3 min read.Updated: 04 Aug 2021, 06:34 AM ISTLivemint
Birla’s stake in Vodafone Idea held out on a platter to the Centre offers us a hint of how VI could be saved. It would be a trip-wired path, though, and unlikely to raise market rivalry
The survival of Vodafone Idea (VI) as a business has been in doubt ever since it was lumped in late 2019 by a judicial order with a hefty charge that its management had argued—not unjustifiably—it did not owe the government. Its recent request for a year’s forbearance on nearly ₹8,300 crore due as spectrum fee next April to the Centre gave VI’s caving-in a ring of inevitability. That it would struggle to pay its court-upheld dues—now estimated at over ₹50,000 crore—even in instalments over 10 years was obvious. That millions of its customers and employees could be left in the lurch is now clear from an extraordinary proposal made by VI’s Chairman Kumar Mangalam Birla. In a letter that made news on Monday and was written this June to cabinet secretary Rajiv Gauba, Birla offered to transfer the group’s entire stake of 27% in the debt-laden telecom firm to the government (or an entity of its choice). “I am more than willing to hand over my stake in the company," he wrote, to keep VI going. Without the Centre’s addressal of three issues—clarity on its adjusted gross revenue (AGR) liability, a spectrum-payment moratorium and a floor price regime above service cost—VI would head for “an irretrievable point of collapse", he said. New Delhi has not signalled a rethink on any of the three so far.
VI is short of options. Efforts to attract investors have made little headway. London-based Vodafone, which owns a 44% stake in it, has opted to invest no further in its Indian venture with Birla’s Idea. It was formed by a 2018 merger seen as a defence pact against the price aggression of Reliance Jio. While Airtel was able to just about withstand the pressure of Jio’s 2016 entry that crushed market tariffs, VI’s finances got so badly stretched that an apex-court ruling in favour of counting even non-telecom revenues as eligible for sharing with the Centre was simply too hard a blow. If VI shuts down, India’s market for telecom services will effectively turn into a Jio-Airtel duopoly, as the state-run operators BSNL and MTNL are also-rans. A crash in competitive intensity would be bad news at this juncture of our economic emergence, just as we need more rivalry to assure us a bright digital future. But saving VI is no easy task either.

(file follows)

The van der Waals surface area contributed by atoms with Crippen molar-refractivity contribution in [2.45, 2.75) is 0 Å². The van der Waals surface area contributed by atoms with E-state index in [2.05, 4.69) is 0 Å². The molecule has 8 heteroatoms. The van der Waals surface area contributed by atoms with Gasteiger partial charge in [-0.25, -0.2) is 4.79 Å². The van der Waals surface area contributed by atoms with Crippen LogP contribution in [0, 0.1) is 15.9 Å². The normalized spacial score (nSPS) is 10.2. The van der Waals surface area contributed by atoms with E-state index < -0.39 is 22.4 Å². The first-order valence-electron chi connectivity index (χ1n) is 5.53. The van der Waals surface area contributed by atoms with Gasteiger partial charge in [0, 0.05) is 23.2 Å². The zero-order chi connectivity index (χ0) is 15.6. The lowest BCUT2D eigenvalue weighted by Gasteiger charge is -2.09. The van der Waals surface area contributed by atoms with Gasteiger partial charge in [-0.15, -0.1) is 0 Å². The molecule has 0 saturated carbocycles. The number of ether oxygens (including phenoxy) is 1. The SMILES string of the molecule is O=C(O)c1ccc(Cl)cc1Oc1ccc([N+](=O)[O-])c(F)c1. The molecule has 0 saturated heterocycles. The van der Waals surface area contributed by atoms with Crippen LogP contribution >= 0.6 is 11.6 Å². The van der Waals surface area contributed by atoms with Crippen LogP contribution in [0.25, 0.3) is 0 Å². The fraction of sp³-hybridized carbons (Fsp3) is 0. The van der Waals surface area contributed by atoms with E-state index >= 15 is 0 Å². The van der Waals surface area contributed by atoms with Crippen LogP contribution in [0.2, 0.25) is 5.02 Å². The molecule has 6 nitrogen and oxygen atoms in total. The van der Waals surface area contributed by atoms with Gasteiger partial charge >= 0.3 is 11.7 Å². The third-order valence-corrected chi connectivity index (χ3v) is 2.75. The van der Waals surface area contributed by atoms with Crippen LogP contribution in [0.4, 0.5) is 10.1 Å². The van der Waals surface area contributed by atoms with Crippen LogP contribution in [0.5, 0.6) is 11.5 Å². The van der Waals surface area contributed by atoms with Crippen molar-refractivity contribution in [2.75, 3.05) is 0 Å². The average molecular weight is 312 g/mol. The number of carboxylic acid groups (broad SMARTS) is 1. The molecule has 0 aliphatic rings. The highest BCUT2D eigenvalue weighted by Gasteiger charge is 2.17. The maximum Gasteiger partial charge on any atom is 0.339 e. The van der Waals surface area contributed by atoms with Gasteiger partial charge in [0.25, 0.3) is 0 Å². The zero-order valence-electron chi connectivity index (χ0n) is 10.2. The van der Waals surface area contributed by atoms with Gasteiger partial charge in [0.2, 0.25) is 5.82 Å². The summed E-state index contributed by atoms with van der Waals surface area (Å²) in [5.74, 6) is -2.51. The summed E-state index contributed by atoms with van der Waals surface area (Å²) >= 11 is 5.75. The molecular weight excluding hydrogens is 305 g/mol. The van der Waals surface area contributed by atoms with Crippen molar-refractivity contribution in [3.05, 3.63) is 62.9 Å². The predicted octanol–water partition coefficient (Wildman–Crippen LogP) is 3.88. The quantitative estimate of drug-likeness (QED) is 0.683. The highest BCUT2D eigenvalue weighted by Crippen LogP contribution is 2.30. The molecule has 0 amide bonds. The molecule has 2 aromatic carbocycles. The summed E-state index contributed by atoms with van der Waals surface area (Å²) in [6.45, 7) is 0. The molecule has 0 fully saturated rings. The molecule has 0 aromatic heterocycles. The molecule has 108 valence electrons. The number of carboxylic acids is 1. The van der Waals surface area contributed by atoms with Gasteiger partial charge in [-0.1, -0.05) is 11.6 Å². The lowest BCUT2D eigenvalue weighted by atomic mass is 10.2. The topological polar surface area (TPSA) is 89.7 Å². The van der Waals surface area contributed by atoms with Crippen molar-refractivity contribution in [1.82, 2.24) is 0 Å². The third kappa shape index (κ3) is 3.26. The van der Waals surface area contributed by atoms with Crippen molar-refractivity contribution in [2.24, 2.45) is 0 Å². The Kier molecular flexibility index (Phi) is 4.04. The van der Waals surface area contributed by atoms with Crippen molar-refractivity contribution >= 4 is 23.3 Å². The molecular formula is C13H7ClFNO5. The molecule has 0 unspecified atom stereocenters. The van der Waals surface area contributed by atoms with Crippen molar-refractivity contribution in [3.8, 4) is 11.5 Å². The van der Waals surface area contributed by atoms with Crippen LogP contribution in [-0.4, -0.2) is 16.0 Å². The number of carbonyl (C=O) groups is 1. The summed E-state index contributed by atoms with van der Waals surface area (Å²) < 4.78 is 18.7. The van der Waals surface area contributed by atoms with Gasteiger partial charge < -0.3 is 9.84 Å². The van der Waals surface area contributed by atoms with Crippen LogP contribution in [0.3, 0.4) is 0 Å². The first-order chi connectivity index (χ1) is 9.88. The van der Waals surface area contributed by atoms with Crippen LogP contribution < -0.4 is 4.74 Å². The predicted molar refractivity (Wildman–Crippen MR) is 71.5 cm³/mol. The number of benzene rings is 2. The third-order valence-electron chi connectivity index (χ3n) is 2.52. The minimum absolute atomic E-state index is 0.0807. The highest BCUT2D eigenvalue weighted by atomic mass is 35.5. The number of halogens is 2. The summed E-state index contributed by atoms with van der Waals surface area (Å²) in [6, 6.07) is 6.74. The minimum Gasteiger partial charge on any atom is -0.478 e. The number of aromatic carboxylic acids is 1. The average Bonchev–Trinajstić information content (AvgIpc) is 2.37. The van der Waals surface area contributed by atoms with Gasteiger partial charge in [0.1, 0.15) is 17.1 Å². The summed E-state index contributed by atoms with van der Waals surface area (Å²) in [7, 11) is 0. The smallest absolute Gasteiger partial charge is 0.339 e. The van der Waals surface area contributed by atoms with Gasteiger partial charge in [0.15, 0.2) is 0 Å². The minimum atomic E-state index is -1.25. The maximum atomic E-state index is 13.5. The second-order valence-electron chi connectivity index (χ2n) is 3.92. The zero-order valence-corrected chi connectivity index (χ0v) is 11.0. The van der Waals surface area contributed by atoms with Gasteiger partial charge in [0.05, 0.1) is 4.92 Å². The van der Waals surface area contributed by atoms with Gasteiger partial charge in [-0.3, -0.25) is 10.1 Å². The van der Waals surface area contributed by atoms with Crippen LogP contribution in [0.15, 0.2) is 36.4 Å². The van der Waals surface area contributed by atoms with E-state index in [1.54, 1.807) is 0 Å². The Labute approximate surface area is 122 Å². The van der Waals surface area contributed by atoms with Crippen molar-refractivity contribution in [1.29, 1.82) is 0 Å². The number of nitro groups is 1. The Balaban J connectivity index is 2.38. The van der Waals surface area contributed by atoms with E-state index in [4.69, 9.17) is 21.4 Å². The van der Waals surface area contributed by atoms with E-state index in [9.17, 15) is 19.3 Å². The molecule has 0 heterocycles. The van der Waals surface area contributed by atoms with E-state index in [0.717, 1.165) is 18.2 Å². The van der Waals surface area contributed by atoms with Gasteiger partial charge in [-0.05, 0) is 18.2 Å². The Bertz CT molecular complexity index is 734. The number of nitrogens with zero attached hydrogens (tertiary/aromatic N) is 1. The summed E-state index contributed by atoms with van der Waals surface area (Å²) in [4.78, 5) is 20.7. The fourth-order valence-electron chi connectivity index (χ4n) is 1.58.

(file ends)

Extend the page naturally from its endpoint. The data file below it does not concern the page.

A government takeover of VI could face some criticism for liabilities taken on, unless a revival plan is worked out. It could conceivably be rolled into BSNL and MTNL for a new three-way combine to be given operational freedom and then privatized after it achieves viability. But such a path would be full of trip-wires. Our two state-owned operators are also loss-ridden and their own merger has stumbled. Duopoly aversion would require an unwieldy patchwork of operations to shape up and act as a real competitor in a Jio-led market. The odds of this offering us a realistic way out of our telecom predicament look dismal. Not that VI going the insolvency way under our bankruptcy code holds out better prospects of securing adequate rivalry. If a formal default turns VI over to its lenders, they may possibly get to reclaim a sliver of their loans, but the Centre would probably get nothing at all, even as this very AGR baggage deters bidders for the company as a going concern. In the eventuality that it must be liquidated, and if its assets end up under an auction hammer, they may not find much buyer interest beyond existing operators. That would take us back to square one. It’s a quandary of a truly rare sort.